Dirt is mainly good for us. Here is a helpful post that explains this. First a Snip:
Bacteria has a bad reputation, as though any and all of it will hurt you. Parents keep immaculate houses in attempt to eliminate the “threat” of bacteria, removing shoes indoors, washing hands with anti-bacterial soap, moping with disinfectants, cleaning the counters with bleach. All of this is not only unnecessary for health but harmful to the immune system. It’s surprising just how many benefits there are to getting (and staying) dirty.
1. Mycobacterium vaccae improves mood
There are all sorts of beneficial bacteria living in the dirt but one that has been well researched is called Mycobacterium vaccae (M. vaccae). This bacteria has been shown toallay depression.
It is not entirely clear why but researchers have found that contact with the bacteria releases cytokines which activate the nerves in our bodies to relay signals to the brain and release serotonin into the prefontal cortex – the part of the brain involved in mood regulation (exercise has been shown to have similar effects).
2. Mycobacterium vaccae is linked to higher IQ
This same release of serotonin that occurs when playing in M. vaccae laced dirt, has also been shown to improve cognitive function. The serotonin that is released whilst playing in the dirt temporarily boosts the IQ so that learning is facilitated.
3. Staphylococci heals wounds
Staphylococci often gets a bad rap but it has it’s benefits as well. Staphylococci can prevent inflammation. After an injury if staphylococci is present on the skin, the redness and swelling which often accompanies cuts and scrapes can be prevented. Forget the ointment, just use a good smearing of dirt before you bandage up!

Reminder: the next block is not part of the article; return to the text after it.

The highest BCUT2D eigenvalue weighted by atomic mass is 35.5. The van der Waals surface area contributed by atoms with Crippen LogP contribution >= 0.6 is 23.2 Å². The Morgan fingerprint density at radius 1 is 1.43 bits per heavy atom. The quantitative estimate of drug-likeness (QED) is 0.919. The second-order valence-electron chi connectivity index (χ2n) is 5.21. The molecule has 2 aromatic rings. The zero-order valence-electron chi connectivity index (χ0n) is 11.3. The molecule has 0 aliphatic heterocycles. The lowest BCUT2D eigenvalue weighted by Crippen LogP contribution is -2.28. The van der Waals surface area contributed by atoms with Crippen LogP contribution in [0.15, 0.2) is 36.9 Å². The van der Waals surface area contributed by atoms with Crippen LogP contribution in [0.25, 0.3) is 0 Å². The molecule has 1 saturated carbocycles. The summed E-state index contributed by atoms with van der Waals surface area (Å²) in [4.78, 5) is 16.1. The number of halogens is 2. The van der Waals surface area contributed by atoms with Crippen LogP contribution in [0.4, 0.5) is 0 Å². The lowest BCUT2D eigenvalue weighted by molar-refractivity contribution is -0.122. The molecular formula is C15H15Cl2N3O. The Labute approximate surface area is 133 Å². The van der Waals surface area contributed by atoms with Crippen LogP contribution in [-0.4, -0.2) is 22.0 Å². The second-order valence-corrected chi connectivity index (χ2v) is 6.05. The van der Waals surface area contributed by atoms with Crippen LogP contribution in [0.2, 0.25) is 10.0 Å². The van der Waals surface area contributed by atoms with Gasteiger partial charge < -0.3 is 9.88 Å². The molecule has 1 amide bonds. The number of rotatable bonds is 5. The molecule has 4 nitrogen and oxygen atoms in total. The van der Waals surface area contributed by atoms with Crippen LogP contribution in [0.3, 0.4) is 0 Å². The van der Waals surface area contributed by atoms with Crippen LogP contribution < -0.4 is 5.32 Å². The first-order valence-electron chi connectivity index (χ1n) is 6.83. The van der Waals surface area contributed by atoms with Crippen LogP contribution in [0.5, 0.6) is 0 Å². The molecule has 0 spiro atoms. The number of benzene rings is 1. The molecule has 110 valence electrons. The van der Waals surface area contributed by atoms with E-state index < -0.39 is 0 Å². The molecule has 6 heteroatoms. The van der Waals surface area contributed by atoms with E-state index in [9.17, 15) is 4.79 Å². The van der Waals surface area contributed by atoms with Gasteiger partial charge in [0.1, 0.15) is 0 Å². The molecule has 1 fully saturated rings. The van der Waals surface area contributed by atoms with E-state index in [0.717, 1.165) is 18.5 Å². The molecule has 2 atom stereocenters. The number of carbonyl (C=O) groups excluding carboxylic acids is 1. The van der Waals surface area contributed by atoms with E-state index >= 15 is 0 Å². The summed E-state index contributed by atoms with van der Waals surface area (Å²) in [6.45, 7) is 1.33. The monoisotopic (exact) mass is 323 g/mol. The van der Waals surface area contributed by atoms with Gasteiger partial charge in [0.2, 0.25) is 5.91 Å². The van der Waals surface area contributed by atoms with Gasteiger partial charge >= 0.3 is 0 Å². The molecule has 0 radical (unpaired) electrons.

4. Soil microbes boost the immune system
Playing in the dirt introduces the immune system to bacteria which it can then store in memory. The memory of the immune system is profound and protects a growing body from getting sick later in life. A strong immune system also provides resistance to allergies.
5. Clay improves digestion
Dr. Weston A. Price noted in his book Nutrition and Physical Degeneration (one of my favorite books on earth by the way) that clay was “the treatment used by several primitive races forpreventing and correcting serious disturbances in the digestive tract. This consisted in the use of clay or aluminum silicate which modern science has learned has the important quality of being able to adsorb and thus collect toxic substance and other products…” He also noted a common thread running through all of the primitive cultures he studied was that they carried clay in their backpacks.
Clay isn’t found in every dirt mound but it always seems that kids are magnets to it. It lays deeper in the soil and is fun to play with.